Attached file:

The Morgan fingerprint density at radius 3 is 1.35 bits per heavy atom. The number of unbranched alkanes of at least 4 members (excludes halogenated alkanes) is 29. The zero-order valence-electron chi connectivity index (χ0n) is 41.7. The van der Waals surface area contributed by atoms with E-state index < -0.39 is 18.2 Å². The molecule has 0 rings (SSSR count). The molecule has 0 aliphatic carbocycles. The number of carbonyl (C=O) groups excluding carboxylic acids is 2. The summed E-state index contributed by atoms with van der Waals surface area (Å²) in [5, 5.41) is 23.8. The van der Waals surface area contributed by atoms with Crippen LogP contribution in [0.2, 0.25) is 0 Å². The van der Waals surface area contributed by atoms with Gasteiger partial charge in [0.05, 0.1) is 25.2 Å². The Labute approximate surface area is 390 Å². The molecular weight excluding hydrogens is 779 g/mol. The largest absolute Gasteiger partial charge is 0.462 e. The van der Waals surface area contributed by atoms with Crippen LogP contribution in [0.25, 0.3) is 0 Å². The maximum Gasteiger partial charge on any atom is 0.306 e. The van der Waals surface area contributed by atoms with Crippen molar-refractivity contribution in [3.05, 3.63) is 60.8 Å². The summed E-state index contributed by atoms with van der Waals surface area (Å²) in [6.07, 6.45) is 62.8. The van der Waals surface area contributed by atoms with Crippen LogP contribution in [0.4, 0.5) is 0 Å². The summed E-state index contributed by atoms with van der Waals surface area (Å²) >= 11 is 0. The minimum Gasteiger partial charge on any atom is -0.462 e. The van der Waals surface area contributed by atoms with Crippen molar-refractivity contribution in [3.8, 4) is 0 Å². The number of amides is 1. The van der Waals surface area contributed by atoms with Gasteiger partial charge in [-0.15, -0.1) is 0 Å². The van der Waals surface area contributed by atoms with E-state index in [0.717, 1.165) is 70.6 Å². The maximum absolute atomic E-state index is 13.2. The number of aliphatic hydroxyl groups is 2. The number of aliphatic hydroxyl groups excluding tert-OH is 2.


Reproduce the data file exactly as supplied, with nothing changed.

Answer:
The Morgan fingerprint density at radius 3 is 1.35 bits per heavy atom. The number of unbranched alkanes of at least 4 members (excludes halogenated alkanes) is 29. The zero-order valence-electron chi connectivity index (χ0n) is 41.7. The van der Waals surface area contributed by atoms with E-state index < -0.39 is 18.2 Å². The molecule has 0 rings (SSSR count). The molecule has 0 aliphatic carbocycles. The number of carbonyl (C=O) groups excluding carboxylic acids is 2. The summed E-state index contributed by atoms with van der Waals surface area (Å²) in [5, 5.41) is 23.8. The van der Waals surface area contributed by atoms with Crippen LogP contribution in [0.2, 0.25) is 0 Å². The van der Waals surface area contributed by atoms with Gasteiger partial charge in [0.05, 0.1) is 25.2 Å². The Labute approximate surface area is 390 Å². The molecular weight excluding hydrogens is 779 g/mol. The largest absolute Gasteiger partial charge is 0.462 e. The van der Waals surface area contributed by atoms with Crippen LogP contribution in [0.25, 0.3) is 0 Å². The maximum Gasteiger partial charge on any atom is 0.306 e. The van der Waals surface area contributed by atoms with Crippen molar-refractivity contribution in [3.05, 3.63) is 60.8 Å². The summed E-state index contributed by atoms with van der Waals surface area (Å²) in [6.07, 6.45) is 62.8. The van der Waals surface area contributed by atoms with Crippen LogP contribution in [0.4, 0.5) is 0 Å². The summed E-state index contributed by atoms with van der Waals surface area (Å²) >= 11 is 0. The minimum Gasteiger partial charge on any atom is -0.462 e. The van der Waals surface area contributed by atoms with Crippen molar-refractivity contribution in [3.8, 4) is 0 Å². The number of amides is 1. The van der Waals surface area contributed by atoms with Gasteiger partial charge in [-0.15, -0.1) is 0 Å². The van der Waals surface area contributed by atoms with E-state index in [0.717, 1.165) is 70.6 Å². The maximum absolute atomic E-state index is 13.2. The number of aliphatic hydroxyl groups is 2. The number of aliphatic hydroxyl groups excluding tert-OH is 2.